I hold my master's, M.Phil., and Ph.D. in history from Columbia University and my bachelor's from Harvard. I've written numerous books, including The Church Confronts Modernity (Columbia University Press) and two New York Times bestsellers -- Meltdown: A Free-Market Look at Why the Stock Market Collapsed, the Economy Tanked, and Government Bailouts Will Make Things Worse, and The Politically Incorrect Guide to American History. My two latest books are Rollback: Repealing Big Government Before the Coming Fiscal Collapse and Nullification: How to Resist Federal Tyranny in the 21st Century.

My wife and I have four young daughters and live in Topeka, Kansas.

My full biography can be found at www.TomWoods.com/about. My upcoming appearances, in addition to plenty of free audio, video, and articles, are also available at my website.

Customer Reviews

The early settlers in Virginia and Pennsylvania would challenge any prior claims of Massachusetts.
Acute Observer
All in all, an excellent book, very easy to read, and full of surprises even for someone who thinks he or she knows a lot about US history.
Lawrence Ruane
It should be noted that, while I recommend this book to everyone interested in American history, it can be read by high school students.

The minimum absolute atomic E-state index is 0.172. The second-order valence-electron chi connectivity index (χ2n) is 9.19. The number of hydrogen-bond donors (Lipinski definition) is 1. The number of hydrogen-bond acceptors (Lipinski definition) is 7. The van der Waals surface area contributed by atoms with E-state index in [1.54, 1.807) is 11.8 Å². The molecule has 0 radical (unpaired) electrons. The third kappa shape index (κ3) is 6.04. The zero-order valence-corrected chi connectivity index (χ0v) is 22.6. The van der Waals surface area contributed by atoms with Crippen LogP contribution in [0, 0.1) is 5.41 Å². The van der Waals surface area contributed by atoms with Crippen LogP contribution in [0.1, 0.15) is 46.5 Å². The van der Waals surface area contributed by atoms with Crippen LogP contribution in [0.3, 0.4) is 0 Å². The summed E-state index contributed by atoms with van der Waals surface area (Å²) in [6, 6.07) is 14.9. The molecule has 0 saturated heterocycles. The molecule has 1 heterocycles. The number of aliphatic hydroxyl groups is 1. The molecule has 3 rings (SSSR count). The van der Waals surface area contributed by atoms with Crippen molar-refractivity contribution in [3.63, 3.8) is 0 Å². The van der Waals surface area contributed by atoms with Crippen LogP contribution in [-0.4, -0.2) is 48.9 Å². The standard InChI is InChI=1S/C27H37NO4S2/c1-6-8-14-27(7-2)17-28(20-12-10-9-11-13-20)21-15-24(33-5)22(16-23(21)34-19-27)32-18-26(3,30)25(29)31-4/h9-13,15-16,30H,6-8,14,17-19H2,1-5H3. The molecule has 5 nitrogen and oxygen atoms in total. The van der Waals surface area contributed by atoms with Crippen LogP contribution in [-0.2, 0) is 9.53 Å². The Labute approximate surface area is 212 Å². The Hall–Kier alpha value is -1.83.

Marcus Epstein

Most Helpful Customer Reviews

348 of 415 people found the following review helpful By J Barber on June 12, 2006
Format: Paperback
All you need to do is read the one-star reviews to see why you should read this book. We get told by one reviewer that it's "inaccurate," but, SURPRISE, no actual examples. Another reviewer thinks he has an example of an error when he says Woods calls Jefferson a Republican, when he was a Democrat. Why I am even bothering to reply to such an idiotic misunderstanding I do not know, but Jefferson was a Democratic-Republican, and his party was nearly always called the Republicans. No, it isn't the same Republican Party as today, but that WAS the name of Jefferson's party. Where do these doofuses come from?

I like the criticism that Woods condemns Woodrow Wilson and his decision to enter WWI. Is there anyone around still defending that decision? Hilarious. I also like "Woods blames the Great Depression on liberal social programs." Woods actually blames the Federal Reserve for the Great Depression, and Hoover and FDR's interventionist policies for making it so long. So what that a zillion other scholars are now saying the same thing. To a liberal today, this is enough to make you an "extremist," regardless of the evidence you have in your favor or the credentials you can boast.